Further, the minority count of MLB organizations that do not already have two DSL teams could decide to increase their international investment.

So even in this new contracted model, those organizations that want to invest more extensively in player development seemingly could do so. However,  the games would not be held in front of fans in local communities across the US, but instead in the solitude of the back fields of minor league complexes in Arizona and Florida.

While this might be pleasing to the MLB organizations’ financial ledgers, it does not help those in the 42 cities reportedly on tap to lose their affiliated team. How many future fans of and participants in the game of baseball would simply find another sport to adopt instead?

Perhaps only time will tell, but the contraction train is rolling down the tracks, with the station now coming into view. If you ignore its approach, you are likely going to be run over.


Tuesday afternoon, Minor League Baseball issued the following message, disputing much of the BA article:

There seems no reason for MiLB to yield any negotiating leverage via the press.

At least one other national writer’s findings support the original reporting. Maury Brown of Forbes wrote, “‘Largely inaccurate’ is not ‘entirely inaccurate’.  I’ve heard from more than one MiLB owner that the gist of the (BA) reporting is accurate.”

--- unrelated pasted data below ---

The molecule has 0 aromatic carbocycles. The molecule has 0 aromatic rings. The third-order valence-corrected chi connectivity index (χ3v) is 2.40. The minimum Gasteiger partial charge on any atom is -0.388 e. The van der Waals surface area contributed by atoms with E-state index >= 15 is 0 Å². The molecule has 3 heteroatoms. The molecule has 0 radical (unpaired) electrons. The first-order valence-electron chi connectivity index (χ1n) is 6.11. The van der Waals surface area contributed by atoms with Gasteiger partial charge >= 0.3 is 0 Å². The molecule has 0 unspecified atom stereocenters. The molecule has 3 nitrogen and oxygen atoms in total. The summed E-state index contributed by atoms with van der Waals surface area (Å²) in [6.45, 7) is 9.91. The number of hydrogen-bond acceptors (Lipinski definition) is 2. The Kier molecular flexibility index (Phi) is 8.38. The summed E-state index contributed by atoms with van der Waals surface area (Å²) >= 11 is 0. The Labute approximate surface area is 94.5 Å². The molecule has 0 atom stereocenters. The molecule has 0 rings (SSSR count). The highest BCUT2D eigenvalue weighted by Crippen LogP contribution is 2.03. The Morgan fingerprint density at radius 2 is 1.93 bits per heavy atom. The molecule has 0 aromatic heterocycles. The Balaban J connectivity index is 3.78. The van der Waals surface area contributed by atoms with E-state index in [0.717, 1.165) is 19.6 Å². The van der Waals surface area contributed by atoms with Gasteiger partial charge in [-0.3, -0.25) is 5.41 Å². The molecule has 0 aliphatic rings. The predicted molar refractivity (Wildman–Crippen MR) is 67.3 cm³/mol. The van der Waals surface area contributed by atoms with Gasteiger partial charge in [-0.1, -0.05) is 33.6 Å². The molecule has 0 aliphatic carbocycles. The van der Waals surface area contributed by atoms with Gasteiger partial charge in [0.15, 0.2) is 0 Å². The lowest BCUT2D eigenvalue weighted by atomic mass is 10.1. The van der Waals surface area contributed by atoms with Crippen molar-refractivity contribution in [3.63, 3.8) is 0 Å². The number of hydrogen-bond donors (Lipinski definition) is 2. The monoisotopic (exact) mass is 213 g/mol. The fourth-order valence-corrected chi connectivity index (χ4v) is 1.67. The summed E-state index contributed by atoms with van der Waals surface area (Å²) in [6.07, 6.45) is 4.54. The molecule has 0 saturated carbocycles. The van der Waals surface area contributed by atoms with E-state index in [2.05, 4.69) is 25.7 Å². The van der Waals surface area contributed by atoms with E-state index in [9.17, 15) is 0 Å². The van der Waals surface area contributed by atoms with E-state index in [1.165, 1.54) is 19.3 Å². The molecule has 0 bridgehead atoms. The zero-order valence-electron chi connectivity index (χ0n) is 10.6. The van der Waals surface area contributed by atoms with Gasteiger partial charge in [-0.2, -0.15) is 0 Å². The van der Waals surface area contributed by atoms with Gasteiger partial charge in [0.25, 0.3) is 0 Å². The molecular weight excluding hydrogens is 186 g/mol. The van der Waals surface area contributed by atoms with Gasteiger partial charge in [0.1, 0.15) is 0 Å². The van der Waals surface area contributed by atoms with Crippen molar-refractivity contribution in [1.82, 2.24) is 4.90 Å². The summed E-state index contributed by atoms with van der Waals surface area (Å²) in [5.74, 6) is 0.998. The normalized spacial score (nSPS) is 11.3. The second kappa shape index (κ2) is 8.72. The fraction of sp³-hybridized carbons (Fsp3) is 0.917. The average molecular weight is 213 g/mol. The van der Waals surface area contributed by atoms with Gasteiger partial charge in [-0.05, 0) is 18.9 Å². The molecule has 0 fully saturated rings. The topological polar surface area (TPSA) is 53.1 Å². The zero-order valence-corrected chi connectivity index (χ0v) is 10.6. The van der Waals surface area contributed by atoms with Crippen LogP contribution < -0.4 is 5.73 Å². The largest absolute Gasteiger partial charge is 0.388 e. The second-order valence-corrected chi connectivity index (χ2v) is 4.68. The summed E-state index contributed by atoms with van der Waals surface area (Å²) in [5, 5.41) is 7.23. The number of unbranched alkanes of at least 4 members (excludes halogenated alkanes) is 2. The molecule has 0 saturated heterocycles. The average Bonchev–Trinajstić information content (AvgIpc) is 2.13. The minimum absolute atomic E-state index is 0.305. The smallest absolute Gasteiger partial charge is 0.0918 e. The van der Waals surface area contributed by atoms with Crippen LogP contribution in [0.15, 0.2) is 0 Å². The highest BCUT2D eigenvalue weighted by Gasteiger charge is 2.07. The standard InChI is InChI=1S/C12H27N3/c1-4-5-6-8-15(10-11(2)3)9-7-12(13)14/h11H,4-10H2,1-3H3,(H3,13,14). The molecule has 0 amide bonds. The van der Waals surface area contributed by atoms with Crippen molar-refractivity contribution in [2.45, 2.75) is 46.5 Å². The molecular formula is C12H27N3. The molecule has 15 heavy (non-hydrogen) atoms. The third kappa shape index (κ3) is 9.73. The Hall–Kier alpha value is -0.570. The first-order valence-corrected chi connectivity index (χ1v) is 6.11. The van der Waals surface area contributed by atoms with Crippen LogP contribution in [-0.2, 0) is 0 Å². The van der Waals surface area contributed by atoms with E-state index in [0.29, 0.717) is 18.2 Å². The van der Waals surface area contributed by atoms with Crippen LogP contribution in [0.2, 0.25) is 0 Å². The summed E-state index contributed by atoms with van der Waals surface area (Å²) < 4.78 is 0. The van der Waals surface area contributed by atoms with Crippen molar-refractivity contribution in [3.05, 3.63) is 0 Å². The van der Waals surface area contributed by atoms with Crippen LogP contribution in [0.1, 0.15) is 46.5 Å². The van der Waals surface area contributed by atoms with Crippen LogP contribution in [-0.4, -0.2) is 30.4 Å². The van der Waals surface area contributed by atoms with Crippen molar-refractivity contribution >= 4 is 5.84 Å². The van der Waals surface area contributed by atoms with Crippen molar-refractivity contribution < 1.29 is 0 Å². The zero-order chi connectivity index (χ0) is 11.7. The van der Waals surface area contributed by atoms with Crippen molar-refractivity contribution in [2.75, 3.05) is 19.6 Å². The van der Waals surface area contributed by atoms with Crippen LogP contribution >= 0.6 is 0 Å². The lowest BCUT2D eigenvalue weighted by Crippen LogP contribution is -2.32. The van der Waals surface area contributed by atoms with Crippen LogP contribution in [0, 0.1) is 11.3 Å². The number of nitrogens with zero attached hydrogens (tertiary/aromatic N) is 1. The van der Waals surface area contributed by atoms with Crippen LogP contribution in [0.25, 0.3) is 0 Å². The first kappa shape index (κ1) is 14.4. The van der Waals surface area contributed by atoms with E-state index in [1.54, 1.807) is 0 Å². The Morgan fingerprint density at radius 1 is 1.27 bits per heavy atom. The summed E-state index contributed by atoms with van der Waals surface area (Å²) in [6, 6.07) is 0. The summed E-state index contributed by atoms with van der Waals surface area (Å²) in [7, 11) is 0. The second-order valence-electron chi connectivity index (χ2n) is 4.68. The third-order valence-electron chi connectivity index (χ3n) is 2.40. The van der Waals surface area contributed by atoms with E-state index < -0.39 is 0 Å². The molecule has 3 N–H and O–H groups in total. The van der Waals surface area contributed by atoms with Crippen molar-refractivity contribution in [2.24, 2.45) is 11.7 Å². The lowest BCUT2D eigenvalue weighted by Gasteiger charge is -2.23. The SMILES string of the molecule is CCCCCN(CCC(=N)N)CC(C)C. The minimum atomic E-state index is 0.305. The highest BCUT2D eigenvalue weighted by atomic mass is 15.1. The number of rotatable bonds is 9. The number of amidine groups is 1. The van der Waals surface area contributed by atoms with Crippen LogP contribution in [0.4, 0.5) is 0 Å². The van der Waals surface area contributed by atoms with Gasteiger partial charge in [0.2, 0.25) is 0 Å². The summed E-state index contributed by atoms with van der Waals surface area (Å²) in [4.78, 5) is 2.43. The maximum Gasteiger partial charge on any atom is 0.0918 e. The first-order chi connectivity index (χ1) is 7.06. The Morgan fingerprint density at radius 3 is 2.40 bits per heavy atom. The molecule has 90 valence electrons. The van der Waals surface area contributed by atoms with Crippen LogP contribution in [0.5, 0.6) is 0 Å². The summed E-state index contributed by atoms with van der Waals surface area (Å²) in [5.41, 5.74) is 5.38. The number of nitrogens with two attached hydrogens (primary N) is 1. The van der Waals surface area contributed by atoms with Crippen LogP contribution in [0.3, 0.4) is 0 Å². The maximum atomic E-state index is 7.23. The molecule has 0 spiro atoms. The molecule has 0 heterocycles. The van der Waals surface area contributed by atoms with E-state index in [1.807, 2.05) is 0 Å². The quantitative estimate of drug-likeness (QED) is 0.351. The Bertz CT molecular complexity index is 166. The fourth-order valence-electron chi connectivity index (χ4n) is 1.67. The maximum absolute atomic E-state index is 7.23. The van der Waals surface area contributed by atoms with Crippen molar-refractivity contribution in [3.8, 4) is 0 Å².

We will all see what happens soon enough.

For more

I discuss this subject (along with the MLB salary dispute over playing in empty stadiums, the Texas Plan, some high-profile players reluctant to return in a quarantined environment and more) with Cardinals play-by-play announcer Dan McLaughlin in this week’s “Wednesday with Walton” podcast at ScoopswithDannyMac.com.

Listen in!

Bonus for members of The Cardinal Nation

St. Louis Cardinals in Short-Season Class A – Top Teams and Standouts – 1967-1970, 1981-2019

Now Available! – TCN’s New 2020 Prospect Guide

232 pages, 97,000 words, over 60 player capsules, history and much more – in both PDF and spiral-bound book versions. Foreword by Dan McLaughlin. Order your copy today!

Brian Walton can be reached via email at brian@thecardinalnation.com or for fastest turnaround, pose your questions on The Cardinal Nation’s members-only forum. Follow Brian on Twitter.

© 2020 The Cardinal Nation, thecardinalnation.com. All rights reserved. This material may not be published, broadcast, rewritten or redistributed.